Proper conditioning, training and equipment are essential in avoiding injuries as student athletes return to playing fields and courts after what, for some, is their longest absence from play and practice.
The hiatus forced by COVID lockdowns and restrictions has taken its toll. As things have reopened, I’ve seen the results of too much too soon: a half dozen shin splint injuries per week in my work as an orthopedist for teams at Bergen Catholic High School and Fairleigh Dickinson University.
All about the Knees
Shin splints mostly affect those playing running sports, including soccer. Shoulder injuries are relatively common, too. But, overall, knee injuries are the most common injuries experienced by high school and collegiate athletes.
Knee injuries can be complex, but they fall into two broad categories: acute and overuse.
- Acute injuries stem from a sudden trauma and include sprains, torn ligaments and fractures. The most common major knee injuries among teens are tears in the medial collateral ligament (MCL), the anterior cruciate ligament (ACL) and the meniscus, according to the American Academy of Pediatrics. Female athletes, particularly soccer players, are especially vulnerable to some of those injuries. Acute knee injuries are likely to require surgical intervention. The good news in this bad situation is that there have been significant advances in arthroscopic surgery that make incisions smaller, infection less likely and recovery easier.
- Overuse injuries can result from training errors or from repetitive stress that causes damage to bones, muscles, ligaments or tendons. Overuse knee injuries are common and usually painful, including “runner’s knee” or tendinitis. They can generally be treated with rest, ice and physical therapy. Some of these injuries result from a hyper-competitive youth sports culture and year-round play.
Both acute and overuse injuries are painful and can sideline student athletes physically and emotionally. Prevention is key.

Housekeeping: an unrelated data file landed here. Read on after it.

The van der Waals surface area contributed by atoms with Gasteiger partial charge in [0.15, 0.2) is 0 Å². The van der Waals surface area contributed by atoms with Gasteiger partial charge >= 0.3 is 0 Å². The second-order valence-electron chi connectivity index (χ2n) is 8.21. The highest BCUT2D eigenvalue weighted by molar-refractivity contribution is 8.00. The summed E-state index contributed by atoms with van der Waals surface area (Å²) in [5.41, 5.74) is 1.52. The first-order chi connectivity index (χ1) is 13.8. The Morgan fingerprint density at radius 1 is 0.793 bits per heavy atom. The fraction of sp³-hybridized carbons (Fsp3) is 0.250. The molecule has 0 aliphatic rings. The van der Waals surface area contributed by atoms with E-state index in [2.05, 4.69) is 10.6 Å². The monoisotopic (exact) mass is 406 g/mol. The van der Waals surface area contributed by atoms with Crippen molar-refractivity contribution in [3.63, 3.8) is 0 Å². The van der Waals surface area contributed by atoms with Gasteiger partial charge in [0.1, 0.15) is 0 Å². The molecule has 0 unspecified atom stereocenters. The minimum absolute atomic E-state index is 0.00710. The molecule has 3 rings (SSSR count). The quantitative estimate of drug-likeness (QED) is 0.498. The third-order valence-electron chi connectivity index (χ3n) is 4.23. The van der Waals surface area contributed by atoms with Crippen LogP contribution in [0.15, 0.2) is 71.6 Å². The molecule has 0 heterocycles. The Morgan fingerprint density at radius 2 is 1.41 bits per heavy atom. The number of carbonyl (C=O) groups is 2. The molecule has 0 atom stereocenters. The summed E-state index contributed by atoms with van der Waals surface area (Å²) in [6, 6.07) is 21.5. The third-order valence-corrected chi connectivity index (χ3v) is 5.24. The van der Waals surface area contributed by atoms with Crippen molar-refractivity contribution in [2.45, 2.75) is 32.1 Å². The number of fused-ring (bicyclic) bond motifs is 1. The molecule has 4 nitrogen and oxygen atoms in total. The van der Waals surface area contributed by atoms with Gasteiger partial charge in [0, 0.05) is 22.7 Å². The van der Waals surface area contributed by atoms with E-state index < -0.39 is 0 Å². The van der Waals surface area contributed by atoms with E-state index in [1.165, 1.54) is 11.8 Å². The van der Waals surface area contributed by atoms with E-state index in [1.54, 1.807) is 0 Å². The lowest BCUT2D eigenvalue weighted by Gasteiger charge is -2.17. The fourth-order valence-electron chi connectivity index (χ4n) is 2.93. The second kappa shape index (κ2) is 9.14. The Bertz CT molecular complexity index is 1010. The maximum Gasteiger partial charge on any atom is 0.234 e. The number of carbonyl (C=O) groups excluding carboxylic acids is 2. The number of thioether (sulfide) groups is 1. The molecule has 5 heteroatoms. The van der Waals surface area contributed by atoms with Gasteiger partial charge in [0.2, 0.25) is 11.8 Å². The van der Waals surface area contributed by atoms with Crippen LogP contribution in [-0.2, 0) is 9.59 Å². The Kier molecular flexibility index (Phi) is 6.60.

Worth a pound of cure
Injury prevention starts before play or practice. Student athletes need to train for their sports and not expect that playing or practice will get them back in shape:
- Strength training develops the hamstrings and quads – the muscles surrounding the knee – and can go a long way in protecting the joint.
- Endurance and flexibility training should also be undertaken before the sports season begins. Coaches should encourage aerobic conditioning and structured warm-up and stretching routines.
- Proper equipment, technique and hydration are critical. Replace those worn-out shoes, wear the appropriate protective gear, follow the advice of trainers and coaches, and drink plenty of water.
- Rest should be part of your routine. Limit the number of teams you play on to one or two per season. Don’t push yourself when you’re fatigued, and don’t play if you’re hurt. Listen to your body!
- Change it up. Do not play one sport all year round. Multiple sports develop different parts of the body and allow others to rest; take some downtime between sports or seasons.
The onus is on all of us - athletes, parents, trainers and coaches – to work to avoid injuries.
Dr. Dennis J. Pfisterer, Jr., treats all types of orthopedic injuries, with surgical and non-surgical treatment options. He is skilled in many innovative techniques, such as arthroscopic and endoscopic surgery and minimally invasive surgery. He is the team orthopedic surgeon for Bergen Catholic High School and Fairleigh Dickinson University. Dr. Pfisterer is in practice with his father, orthopedic surgeon Dennis Pfisterer, Sr., MD, and sister, Christine Pfisterer, DO, chief of physical medicine and rehabilitation at Holy Name, at the Northern Jersey Orthopedic Center on Palisade Avenue in Teaneck. For an in-person or telemedicine appointment, call 201-836-1663 or visit HolyNameMedicalPartners.org.